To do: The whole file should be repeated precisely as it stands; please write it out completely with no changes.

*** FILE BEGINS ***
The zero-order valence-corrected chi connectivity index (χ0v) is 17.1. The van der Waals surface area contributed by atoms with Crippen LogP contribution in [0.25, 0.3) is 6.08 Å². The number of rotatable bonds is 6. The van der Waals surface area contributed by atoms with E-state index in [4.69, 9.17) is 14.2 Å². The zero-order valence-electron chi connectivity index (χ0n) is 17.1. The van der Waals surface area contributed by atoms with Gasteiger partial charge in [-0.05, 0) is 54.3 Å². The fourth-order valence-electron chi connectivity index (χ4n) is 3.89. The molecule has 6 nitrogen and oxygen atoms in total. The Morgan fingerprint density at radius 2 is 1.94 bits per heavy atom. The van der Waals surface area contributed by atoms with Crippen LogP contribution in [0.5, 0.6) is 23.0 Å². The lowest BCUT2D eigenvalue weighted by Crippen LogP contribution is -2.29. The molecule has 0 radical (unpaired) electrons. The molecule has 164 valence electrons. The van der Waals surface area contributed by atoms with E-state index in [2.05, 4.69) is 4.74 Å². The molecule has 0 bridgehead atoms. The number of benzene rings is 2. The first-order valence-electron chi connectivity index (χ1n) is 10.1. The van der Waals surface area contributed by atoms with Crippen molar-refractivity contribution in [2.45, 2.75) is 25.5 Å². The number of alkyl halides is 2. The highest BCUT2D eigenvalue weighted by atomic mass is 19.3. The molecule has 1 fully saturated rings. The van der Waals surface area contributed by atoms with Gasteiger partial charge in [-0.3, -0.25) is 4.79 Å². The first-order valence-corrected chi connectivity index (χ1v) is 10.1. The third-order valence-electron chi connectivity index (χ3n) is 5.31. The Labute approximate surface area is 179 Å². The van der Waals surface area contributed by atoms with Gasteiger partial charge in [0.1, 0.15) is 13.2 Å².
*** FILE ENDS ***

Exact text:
The zero-order valence-corrected chi connectivity index (χ0v) is 17.1. The van der Waals surface area contributed by atoms with Crippen LogP contribution in [0.25, 0.3) is 6.08 Å². The number of rotatable bonds is 6. The van der Waals surface area contributed by atoms with E-state index in [4.69, 9.17) is 14.2 Å². The zero-order valence-electron chi connectivity index (χ0n) is 17.1. The van der Waals surface area contributed by atoms with Gasteiger partial charge in [-0.05, 0) is 54.3 Å². The fourth-order valence-electron chi connectivity index (χ4n) is 3.89. The molecule has 6 nitrogen and oxygen atoms in total. The Morgan fingerprint density at radius 2 is 1.94 bits per heavy atom. The van der Waals surface area contributed by atoms with Crippen LogP contribution in [0.5, 0.6) is 23.0 Å². The lowest BCUT2D eigenvalue weighted by Crippen LogP contribution is -2.29. The molecule has 0 radical (unpaired) electrons. The molecule has 164 valence electrons. The van der Waals surface area contributed by atoms with E-state index in [2.05, 4.69) is 4.74 Å². The molecule has 0 bridgehead atoms. The number of benzene rings is 2. The first-order valence-electron chi connectivity index (χ1n) is 10.1. The van der Waals surface area contributed by atoms with Crippen molar-refractivity contribution in [2.45, 2.75) is 25.5 Å². The number of alkyl halides is 2. The highest BCUT2D eigenvalue weighted by atomic mass is 19.3. The molecule has 1 fully saturated rings. The van der Waals surface area contributed by atoms with Gasteiger partial charge in [-0.3, -0.25) is 4.79 Å². The first-order valence-corrected chi connectivity index (χ1v) is 10.1. The third-order valence-electron chi connectivity index (χ3n) is 5.31. The Labute approximate surface area is 179 Å². The van der Waals surface area contributed by atoms with Gasteiger partial charge in [0.1, 0.15) is 13.2 Å².